Coal Powered Electric Cars!
Your tablet, your phone, your Mac and Apple Watch. Your electric lawn mower and composter – all powered by coal . . .
The rich environmentalist buys a Chevy Volt, (he gouges the taxpayers by taking a $7,500 “clean energy” tax credit) then accuses others of bad behavior for driving “gas guzzlers” that “kill our planet”. He is “progressive” and “loves our home, the earth”. He is “saving the planet” and only he “cares about our children”. He pulls into his garage at night, plugs in his electric car and charges the batteries. The electricity comes from the local coal plant. Brilliant!
John Mueller – Armored Column
Please Share with Friends and Family – God Bless America!
Earlier this month Stanford University announced that its endowment would divest itself of any investments in companies “whose principal business is coal.” It was, they said, a principled move reflecting their concerns about global warming. Stanford’s timing was auspiciously contemporaneous with the release of the White House’s new 800+ page global warming report, Climate Change Impacts In The United States.
You do not have to have an opinion on global warming, or coal itself, to see a logic problem with the posture of eschewing companies that produce coal, but supporting companies that use lots of it. And we are not referring to coal-burning electricity utilities (though logic would argue Stanford divest there too), but to the legion of tech companies that are in many cases right in Stanford’s backyard, and that are some of the world’s biggest users of coal-by-wire.
The principle business of the tech community is anchored in bits. But all bits are electrons (or their quantum cousins, photons) and thus the Internet’s monthly exabytes of data traffic consumes vast quantities of electricity. Coal remains the principle source of electricity for the U.S. and the world.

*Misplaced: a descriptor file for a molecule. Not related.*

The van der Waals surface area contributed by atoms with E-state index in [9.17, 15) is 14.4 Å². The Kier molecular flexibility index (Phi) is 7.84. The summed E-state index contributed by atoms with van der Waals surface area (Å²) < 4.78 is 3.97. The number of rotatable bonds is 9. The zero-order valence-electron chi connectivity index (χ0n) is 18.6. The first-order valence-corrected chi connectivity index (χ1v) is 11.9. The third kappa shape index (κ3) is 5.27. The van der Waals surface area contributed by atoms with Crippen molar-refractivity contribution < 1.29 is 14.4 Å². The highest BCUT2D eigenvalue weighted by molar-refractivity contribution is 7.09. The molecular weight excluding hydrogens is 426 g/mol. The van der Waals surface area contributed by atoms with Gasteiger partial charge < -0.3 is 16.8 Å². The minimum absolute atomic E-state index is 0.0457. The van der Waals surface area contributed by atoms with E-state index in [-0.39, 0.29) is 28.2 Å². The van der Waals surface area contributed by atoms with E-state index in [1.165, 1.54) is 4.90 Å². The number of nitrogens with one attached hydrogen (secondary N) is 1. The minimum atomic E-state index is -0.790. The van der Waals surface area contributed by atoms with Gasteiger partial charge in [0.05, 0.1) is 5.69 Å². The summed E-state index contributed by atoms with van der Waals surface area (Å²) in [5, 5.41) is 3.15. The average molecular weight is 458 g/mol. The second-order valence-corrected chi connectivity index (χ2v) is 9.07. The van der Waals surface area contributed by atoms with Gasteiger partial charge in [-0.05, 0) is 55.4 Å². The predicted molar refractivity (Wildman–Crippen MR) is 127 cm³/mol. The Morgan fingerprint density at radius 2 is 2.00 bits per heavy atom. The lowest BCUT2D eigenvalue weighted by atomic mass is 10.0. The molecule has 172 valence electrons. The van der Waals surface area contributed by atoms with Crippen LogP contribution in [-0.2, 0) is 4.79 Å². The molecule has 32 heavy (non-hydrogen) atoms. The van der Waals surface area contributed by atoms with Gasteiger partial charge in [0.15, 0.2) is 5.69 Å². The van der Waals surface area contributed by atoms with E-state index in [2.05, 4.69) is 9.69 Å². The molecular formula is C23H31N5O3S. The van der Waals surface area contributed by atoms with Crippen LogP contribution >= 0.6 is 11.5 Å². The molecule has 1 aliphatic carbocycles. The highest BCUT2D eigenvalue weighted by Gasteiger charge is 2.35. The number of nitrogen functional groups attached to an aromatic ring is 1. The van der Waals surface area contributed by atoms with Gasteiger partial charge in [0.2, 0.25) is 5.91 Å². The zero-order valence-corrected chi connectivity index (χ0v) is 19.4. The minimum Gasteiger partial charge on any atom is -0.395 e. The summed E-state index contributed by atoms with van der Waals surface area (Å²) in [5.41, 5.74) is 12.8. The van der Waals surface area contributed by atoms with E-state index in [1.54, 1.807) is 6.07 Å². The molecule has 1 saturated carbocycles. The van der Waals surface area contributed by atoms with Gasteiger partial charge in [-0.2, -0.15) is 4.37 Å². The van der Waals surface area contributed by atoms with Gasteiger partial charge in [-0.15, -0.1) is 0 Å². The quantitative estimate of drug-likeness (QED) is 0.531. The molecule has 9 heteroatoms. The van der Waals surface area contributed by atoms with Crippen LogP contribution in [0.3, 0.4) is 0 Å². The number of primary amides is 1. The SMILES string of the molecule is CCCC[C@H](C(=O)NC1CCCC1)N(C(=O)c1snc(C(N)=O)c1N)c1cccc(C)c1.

Companies such as Apple, Amazon, eBay, Facebook, Google, HP, IBM, Microsoft, Oracle, Rackspace, Salesforce, Twitter, and Yahoo, consume huge amounts of electricity from the grid, where over 85% of electricity comes from coal, natural gas, and uranium. The inescapable fact is that hydrocarbons utterly dominate the information-communications-technology (ICT) energy supply chain where coal is, on average, the biggest player supplying 40% of domestic electricity. Just ask Greenpeace, which released its new analysis of Internet energy use earlier this year.
Thus, for example, Google and Microsoft have built massive data centers in Iowa where coal supplies 70% of the electricity. As it happens, Iowa is also second only to Texas in wind generation. In Iowa, datacenter operators enjoy the benefit of saving a ton of cash, and getting green credit for investing a share of those savings in financing wind farms.
What about those wind turbines, you may ask. Well, wind can’t supply datacenters directly because the Internet runs 24×7 and wind is sporadic. Big hydro dams are an alternative, of course, but there are precious few of those and they frequently generate environmental opposition too. Natural gas is an emerging alternative (in the U.S.), but its price is more volatile and presents a challenge for locking-in guaranteed savings for big electric users, and for many environmentalists shale gas is no more favored than coal.
The global perspective matters, both for Stanford’s principles and economic reality. The well-known tech giants own or use datacenters all over the world. And while they are the digital economy’s icons, there are thousands of other lesser-known companies and tens of thousands of datacenters around the world, from Manhattan to Beijing, chasing the same cost metrics.
Speaking of China, for the sake of consistency, Stanford should embargo its portfolio managers from buying into the much anticipated and hot IPO of Alibaba which has an 80% market share of all on-line retail in China – a kind of eBay and Amazon combined, only bigger. Alibaba’s massive datacenters operate, at low cost, on China’s 80% coal-fired grid.
We all know where Apple’s products are assembled – China! Details of Apple’s worldwide manufacturing here
The pressure on datacenter operators to find cheap reliable power is going to escalate. Chasing expensive power won’t help. As the cost of data-centric technologies continues to decline, while electricity rates continue to climb, it will soon cost datacenter owners more to power computers than to buy them. The two costs are already roughly equal.
Meanwhile, demand for bits is escalating not just with the emergence of new big data services in developed nations, but also with torrid rise in data traffic in emerging economies. It is easy to see the physical linkage, not just the logical linkage, between the growth in electric-fueled bits and the source of electricity. According to the International Energy Agency (IEA), during the last 10 years of rapid tech growth, coal supplied 68 percent of the world’s additional electricity supply, and will account for at least half going forward even if a forecast $4 trillion in global alternative energy subsidies are actually spent.